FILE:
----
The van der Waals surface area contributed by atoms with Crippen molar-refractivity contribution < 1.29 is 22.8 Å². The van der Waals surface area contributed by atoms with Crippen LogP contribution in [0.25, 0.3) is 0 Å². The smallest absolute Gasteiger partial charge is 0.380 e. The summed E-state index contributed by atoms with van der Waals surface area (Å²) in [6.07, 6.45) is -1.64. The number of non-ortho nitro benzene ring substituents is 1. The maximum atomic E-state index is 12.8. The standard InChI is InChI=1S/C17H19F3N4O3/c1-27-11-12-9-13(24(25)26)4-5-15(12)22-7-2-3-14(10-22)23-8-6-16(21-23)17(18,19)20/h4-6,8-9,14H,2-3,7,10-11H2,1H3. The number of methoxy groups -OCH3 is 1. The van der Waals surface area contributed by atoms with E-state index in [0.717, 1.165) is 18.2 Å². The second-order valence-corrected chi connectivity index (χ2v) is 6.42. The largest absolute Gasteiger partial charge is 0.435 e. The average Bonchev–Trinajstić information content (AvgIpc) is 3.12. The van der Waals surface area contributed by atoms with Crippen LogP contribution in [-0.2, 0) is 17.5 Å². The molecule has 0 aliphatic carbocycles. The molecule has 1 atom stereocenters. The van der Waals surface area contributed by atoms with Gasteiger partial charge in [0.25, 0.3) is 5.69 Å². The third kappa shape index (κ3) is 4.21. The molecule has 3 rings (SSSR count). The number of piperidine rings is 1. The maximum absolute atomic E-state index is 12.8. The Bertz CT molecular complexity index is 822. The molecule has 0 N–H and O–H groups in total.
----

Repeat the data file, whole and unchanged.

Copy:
The van der Waals surface area contributed by atoms with Crippen molar-refractivity contribution < 1.29 is 22.8 Å². The van der Waals surface area contributed by atoms with Crippen LogP contribution in [0.25, 0.3) is 0 Å². The smallest absolute Gasteiger partial charge is 0.380 e. The summed E-state index contributed by atoms with van der Waals surface area (Å²) in [6.07, 6.45) is -1.64. The number of non-ortho nitro benzene ring substituents is 1. The maximum atomic E-state index is 12.8. The standard InChI is InChI=1S/C17H19F3N4O3/c1-27-11-12-9-13(24(25)26)4-5-15(12)22-7-2-3-14(10-22)23-8-6-16(21-23)17(18,19)20/h4-6,8-9,14H,2-3,7,10-11H2,1H3. The number of methoxy groups -OCH3 is 1. The van der Waals surface area contributed by atoms with E-state index in [0.717, 1.165) is 18.2 Å². The second-order valence-corrected chi connectivity index (χ2v) is 6.42. The largest absolute Gasteiger partial charge is 0.435 e. The average Bonchev–Trinajstić information content (AvgIpc) is 3.12. The van der Waals surface area contributed by atoms with Crippen LogP contribution in [-0.2, 0) is 17.5 Å². The molecule has 0 aliphatic carbocycles. The molecule has 1 atom stereocenters. The van der Waals surface area contributed by atoms with Gasteiger partial charge in [0.25, 0.3) is 5.69 Å². The third kappa shape index (κ3) is 4.21. The molecule has 3 rings (SSSR count). The number of piperidine rings is 1. The maximum absolute atomic E-state index is 12.8. The Bertz CT molecular complexity index is 822. The molecule has 0 N–H and O–H groups in total.